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NJ Governor Signs Bill To Mass Release Inmates Starting Nov. 4

Trenton, NJ – New Jersey Governor Phil Murphy signed off on a bill that will release thousands of inmates early beginning the day after Election Day.

Murphy endorsed the legislation on Oct. 19, paving the way for an estimated 2,088 prisoners to walk out of prison on Nov. 4, NJ Advance Media reported.

About 1,000 more inmates are set to be released ahead of schedule through January of 2021.

The early releases are expected to reduce the state’s prison population by as much as 20 percent, The New York Times reported.

Murphy said in a statement that turning thousands of prisoners out onto the streets early will help “combat COVID-19” by allowing “for even more social distancing.”

Only about 800 of the inmates slated to be released on Nov. 4 will transition onto parole, Murphy’s office told NJ Advance Media.

Over 240 of those being granted parole don’t have a safe residence to go to after their release, but the governor’s office said it has been “working closely” with parole officials, nonprofits, and advocacy groups “to ensure that inmates will have access to housing and social services.”

Under the new law, juvenile and adult inmates who have less than 12 months of their sentences left to serve are eligible to be released as much as eight months early, NJ Advance Media reported.

Sex offenders will be eligible for early release if they have not been determined to have committed “repetitive, compulsive” acts, according to the news outlet.

Inmates convicted of murder or aggravated sexual assault will be ineligible under the new law.

In addition to releasing convicted inmates early, offenders who are serving parole will also have the opportunity to have their time reduced, NJ Advance Media reported.

About 1,388 parolees will be done with community supervision altogether on Nov. 4, Murphy’s office said.

New Jersey is the first state to establish a new law in order to reduce inmates’ sentences due to COVID-19, the American Civil Liberties Union of New Jersey told NJ Advance Media.

The Assembly version of the legislation was sponsored by Senators Verlina Reynolds-Jackson, Shavonda Sumter, and Raj Mukherji, all of whom are Democrats.

“If we can enhance public health and safety by releasing eligible prisoners who are getting out anyway, we can effectively help reduce the spread of the virus in these facilities and reduce risk to the community upon their release,” the trio said in a joint statement regarding the bill.

Senator Nellie Pou, who also sponsored the legislation, said the bill “will go a long way in protecting the state’s prison population,” Murphy’s office noted in a press release.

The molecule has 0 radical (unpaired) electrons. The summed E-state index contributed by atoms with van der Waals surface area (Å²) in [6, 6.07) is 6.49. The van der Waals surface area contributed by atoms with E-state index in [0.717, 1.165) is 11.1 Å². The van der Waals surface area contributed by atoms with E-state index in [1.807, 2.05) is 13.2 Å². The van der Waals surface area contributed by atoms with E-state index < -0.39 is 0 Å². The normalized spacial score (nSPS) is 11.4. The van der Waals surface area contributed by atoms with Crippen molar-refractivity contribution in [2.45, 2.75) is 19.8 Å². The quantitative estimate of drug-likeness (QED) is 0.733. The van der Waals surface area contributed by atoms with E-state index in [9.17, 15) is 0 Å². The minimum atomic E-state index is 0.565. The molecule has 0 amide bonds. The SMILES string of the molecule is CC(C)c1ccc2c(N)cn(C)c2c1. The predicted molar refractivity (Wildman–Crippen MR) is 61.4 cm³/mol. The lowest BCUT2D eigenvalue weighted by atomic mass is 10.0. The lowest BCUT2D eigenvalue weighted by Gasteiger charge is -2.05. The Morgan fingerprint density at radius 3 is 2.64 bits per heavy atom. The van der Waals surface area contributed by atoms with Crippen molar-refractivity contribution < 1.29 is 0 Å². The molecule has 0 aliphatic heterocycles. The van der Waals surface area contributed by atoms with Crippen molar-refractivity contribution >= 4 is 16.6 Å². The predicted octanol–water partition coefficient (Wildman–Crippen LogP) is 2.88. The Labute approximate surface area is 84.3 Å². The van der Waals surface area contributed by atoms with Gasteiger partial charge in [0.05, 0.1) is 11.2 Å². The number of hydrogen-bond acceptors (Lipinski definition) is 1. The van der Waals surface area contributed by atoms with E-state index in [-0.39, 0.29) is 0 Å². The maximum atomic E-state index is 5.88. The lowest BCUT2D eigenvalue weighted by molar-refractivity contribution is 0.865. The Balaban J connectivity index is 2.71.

“People in the state’s custody have the same fundamental right to health and safety as everyone else in our society,” Pou declared. “Given that certain inmates are reasonably able to be released early, particularly those nearing the end of their sentences, this legislation not only gives them security but it will thin the population inside the prisons, more easily provide for social distancing, and keep everyone, including corrections officers, safer.”

The mass releases come just months after approximately 1,500 additional inmates were released early due to an April executive order and a legal challenge involving county jails, The New York Times reported.

“Since the beginning of the COVID-19 pandemic, our administration has worked tirelessly to save as many lives as possible and to stem the spread of COVID-19,” Murphy said in the press release. “Since March, the population in State correctional facilities has decreased by nearly 3,000 people (16%), including more than 1,200 people who were released under Executive Order 124. This dramatic reduction has allowed for critical social distancing as part of the fight against COVID-19.”

Murphy abruptly walked out of a press conference on Wednesday after learning that he had been exposed to a senior staff member who recently tested positive for the novel coronavirus, FOX News reported.

The governor said he tested negative on Monday and Wednesday, but that he would be self-quarantining as a precaution.

“Out of an abundance of caution and in line with the highest levels of commitment to protecting public health, the Governor and First Lady will be canceling their in-person events and voluntarily quarantining through the end of the weekend, and each will take an additional COVID-19 test before the resume any in-person engagements,” Murphy’s Communications Director, Mahen Gunaratna, told FOX News in a statement.

Written by
Holly Matkin

Holly is a former probation and parole officer who is married to a sheriff’s deputy. She is a regular contributor to Signature Montana magazine, and has written feature articles for Distinctly Montana magazine.

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Written by Holly Matkin


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